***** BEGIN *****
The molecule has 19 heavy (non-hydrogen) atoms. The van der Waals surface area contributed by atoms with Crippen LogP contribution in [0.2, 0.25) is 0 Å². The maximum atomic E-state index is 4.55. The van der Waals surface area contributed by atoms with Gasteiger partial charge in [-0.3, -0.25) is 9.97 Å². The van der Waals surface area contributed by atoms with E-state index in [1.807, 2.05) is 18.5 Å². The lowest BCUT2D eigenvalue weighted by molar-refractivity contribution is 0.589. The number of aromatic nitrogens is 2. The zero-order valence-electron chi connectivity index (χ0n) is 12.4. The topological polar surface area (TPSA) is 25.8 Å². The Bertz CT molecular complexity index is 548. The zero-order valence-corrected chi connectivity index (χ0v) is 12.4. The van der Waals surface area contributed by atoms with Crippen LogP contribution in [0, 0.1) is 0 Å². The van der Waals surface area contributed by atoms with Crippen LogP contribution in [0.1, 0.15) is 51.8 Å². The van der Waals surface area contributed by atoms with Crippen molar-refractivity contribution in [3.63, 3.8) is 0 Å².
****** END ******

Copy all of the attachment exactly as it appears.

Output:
The molecule has 19 heavy (non-hydrogen) atoms. The van der Waals surface area contributed by atoms with Crippen LogP contribution in [0.2, 0.25) is 0 Å². The maximum atomic E-state index is 4.55. The van der Waals surface area contributed by atoms with Gasteiger partial charge in [-0.3, -0.25) is 9.97 Å². The van der Waals surface area contributed by atoms with E-state index in [1.807, 2.05) is 18.5 Å². The lowest BCUT2D eigenvalue weighted by molar-refractivity contribution is 0.589. The number of aromatic nitrogens is 2. The zero-order valence-electron chi connectivity index (χ0n) is 12.4. The topological polar surface area (TPSA) is 25.8 Å². The Bertz CT molecular complexity index is 548. The zero-order valence-corrected chi connectivity index (χ0v) is 12.4. The van der Waals surface area contributed by atoms with Crippen LogP contribution in [0, 0.1) is 0 Å². The van der Waals surface area contributed by atoms with Crippen LogP contribution in [0.1, 0.15) is 51.8 Å². The van der Waals surface area contributed by atoms with Crippen molar-refractivity contribution in [3.63, 3.8) is 0 Å².